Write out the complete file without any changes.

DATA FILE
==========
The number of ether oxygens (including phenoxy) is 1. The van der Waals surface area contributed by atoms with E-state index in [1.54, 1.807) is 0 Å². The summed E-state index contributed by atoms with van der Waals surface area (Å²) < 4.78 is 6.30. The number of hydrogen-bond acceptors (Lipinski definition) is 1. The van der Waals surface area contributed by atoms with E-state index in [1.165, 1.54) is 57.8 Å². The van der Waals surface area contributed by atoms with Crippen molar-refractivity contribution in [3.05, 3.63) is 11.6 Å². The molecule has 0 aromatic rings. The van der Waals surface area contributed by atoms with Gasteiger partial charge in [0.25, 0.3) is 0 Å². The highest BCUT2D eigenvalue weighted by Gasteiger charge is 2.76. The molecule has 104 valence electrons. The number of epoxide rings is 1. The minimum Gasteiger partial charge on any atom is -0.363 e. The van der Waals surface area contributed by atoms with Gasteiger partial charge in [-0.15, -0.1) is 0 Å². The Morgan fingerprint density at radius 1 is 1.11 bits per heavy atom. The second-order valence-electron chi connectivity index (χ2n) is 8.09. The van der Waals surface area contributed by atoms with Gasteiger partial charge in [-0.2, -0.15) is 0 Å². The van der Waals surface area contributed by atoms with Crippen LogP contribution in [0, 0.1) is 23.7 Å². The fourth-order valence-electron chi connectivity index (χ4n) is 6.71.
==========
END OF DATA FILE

The number of ether oxygens (including phenoxy) is 1. The van der Waals surface area contributed by atoms with E-state index in [1.54, 1.807) is 0 Å². The summed E-state index contributed by atoms with van der Waals surface area (Å²) < 4.78 is 6.30. The number of hydrogen-bond acceptors (Lipinski definition) is 1. The van der Waals surface area contributed by atoms with E-state index in [1.165, 1.54) is 57.8 Å². The van der Waals surface area contributed by atoms with Crippen molar-refractivity contribution in [3.05, 3.63) is 11.6 Å². The molecule has 0 aromatic rings. The van der Waals surface area contributed by atoms with Gasteiger partial charge in [0.25, 0.3) is 0 Å². The highest BCUT2D eigenvalue weighted by Gasteiger charge is 2.76. The molecule has 104 valence electrons. The number of epoxide rings is 1. The minimum Gasteiger partial charge on any atom is -0.363 e. The van der Waals surface area contributed by atoms with Gasteiger partial charge in [-0.15, -0.1) is 0 Å². The Morgan fingerprint density at radius 1 is 1.11 bits per heavy atom. The second-order valence-electron chi connectivity index (χ2n) is 8.09. The van der Waals surface area contributed by atoms with Gasteiger partial charge in [-0.2, -0.15) is 0 Å². The van der Waals surface area contributed by atoms with Crippen LogP contribution in [0, 0.1) is 23.7 Å². The fourth-order valence-electron chi connectivity index (χ4n) is 6.71.